I'm developing a theory based upon the science I am reading, but I am wondering if anyone else here has another point of view.
I think this maybe an area where a Paleo diet may have to be re-thought.
asked byThe_Quilt (25472)
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on October 16, 2011
at 06:01 PM
I thought (as a simple picture) type 2 is "your pancreas can't keep up with demand because you're insulin resistant" and type 1 is "your pancreas is broken and doesn't make (enough) insulin". So running your pancreas at full throttle while type 2 wears it out and it becomes type 1. There's probably a lot more to it, but I like simple physical pictures to get the initial understanding.
on October 17, 2011
at 12:57 AM
Quilt, as much as 25% of T2 diabetics are T1.5s or LADAs. That's because their doctors didn't bother to test for T1 antibodies, unless they look obviously thin or T1 diabetes run in their family. So some of them are just misdiagnosed and eventually have to go on insulin. (Now, it's also possible for such people to test negative initially and test positive later.) These people's diabetes are driven by autoimmunity, just like T1s, only that they have a longer honeymoon period, and do not start administering insulin while they're juveniles. The issue is not so much insulin resistance (high insulin) as insulin depletion (low C-Peptide and low insulin) for these people. How do these people know? Unless you have a dedicated endo, you won't know: you will know when, overnight, you lose BG control and your fasting is at 200, even though you're ketogenic. Then, you start scratching your head and go to your endo and he tests u and your C-Peptide or Insulin has hit rock bottom.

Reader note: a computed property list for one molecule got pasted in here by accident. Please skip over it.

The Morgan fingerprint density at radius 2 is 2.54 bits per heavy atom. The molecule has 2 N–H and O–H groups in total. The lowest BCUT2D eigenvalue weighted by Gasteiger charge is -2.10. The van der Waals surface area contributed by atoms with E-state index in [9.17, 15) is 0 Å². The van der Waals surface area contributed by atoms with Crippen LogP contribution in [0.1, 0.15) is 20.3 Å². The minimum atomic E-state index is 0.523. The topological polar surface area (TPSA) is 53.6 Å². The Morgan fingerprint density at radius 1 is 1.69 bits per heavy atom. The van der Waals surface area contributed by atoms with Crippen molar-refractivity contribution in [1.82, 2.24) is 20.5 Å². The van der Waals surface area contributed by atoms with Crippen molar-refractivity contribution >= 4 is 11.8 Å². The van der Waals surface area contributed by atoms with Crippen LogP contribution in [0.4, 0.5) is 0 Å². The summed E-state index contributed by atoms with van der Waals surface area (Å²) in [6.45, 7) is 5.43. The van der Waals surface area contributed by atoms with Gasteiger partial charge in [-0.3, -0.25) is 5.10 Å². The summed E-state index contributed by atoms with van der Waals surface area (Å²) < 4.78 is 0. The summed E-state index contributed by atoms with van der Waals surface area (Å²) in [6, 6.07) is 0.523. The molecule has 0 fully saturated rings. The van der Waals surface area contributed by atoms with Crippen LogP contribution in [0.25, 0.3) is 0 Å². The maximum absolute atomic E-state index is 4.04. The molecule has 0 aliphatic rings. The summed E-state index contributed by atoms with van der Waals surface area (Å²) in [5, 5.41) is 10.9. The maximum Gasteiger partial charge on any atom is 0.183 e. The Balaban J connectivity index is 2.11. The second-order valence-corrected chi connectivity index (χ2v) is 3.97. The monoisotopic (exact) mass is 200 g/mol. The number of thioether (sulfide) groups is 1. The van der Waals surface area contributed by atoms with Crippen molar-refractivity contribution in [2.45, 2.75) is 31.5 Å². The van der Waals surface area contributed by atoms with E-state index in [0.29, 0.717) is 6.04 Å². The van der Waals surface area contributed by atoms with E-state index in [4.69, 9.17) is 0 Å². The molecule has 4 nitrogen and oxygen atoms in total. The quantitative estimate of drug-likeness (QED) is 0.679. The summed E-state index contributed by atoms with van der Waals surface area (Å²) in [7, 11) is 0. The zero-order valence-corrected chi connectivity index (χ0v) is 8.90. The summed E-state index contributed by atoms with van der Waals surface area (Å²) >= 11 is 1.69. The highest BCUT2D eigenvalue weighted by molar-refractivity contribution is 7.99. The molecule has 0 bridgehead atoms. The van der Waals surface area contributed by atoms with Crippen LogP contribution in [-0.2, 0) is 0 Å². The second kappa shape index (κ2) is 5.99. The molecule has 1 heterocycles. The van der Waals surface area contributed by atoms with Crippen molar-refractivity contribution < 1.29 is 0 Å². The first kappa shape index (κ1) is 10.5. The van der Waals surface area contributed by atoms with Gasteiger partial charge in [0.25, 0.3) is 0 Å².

Obviously, some T2s go on insulin because of the pancreas burn out, as the 70% beta cell decimation upon T2 diagnosis progresses ever closely to 100%. This is a progressive disease, so if you can "stop the progression", as your beloved Dr. Neal Barnard says, you've "reversed diabetes." Also, some T2s go on insulin voluntarily to "preserve their beta cells", not because they're under autoimmune attack but either they can't abide by a low-carb diet or they think pancreas is close to being burnt out.
Now, the open issue is that these are just assumptions. We still do not know whether the so called beta cells are simply dormant or dead. U start reading some emerging research out of Israel and u will realize that it may be possible to "revive" these beta cells that are presumed dead. Or read some research out of UK regarding HCG diet being administered to fledgling T2s, and it may be possible to restore functionality to some beta cells.
My hunch: they're not "dead". It's possible to bring them back. And our BG control is not at the mercy of the depleting pancreatic beta cells. We just don't know how to revive them. Going back to your original query, T2s do not have to become insulin-dependent or T1s. But some T2s were never T2s to begin with. That's the reality of the situation because of the national shortage of endocrinologists and untrained internists treating diabetics.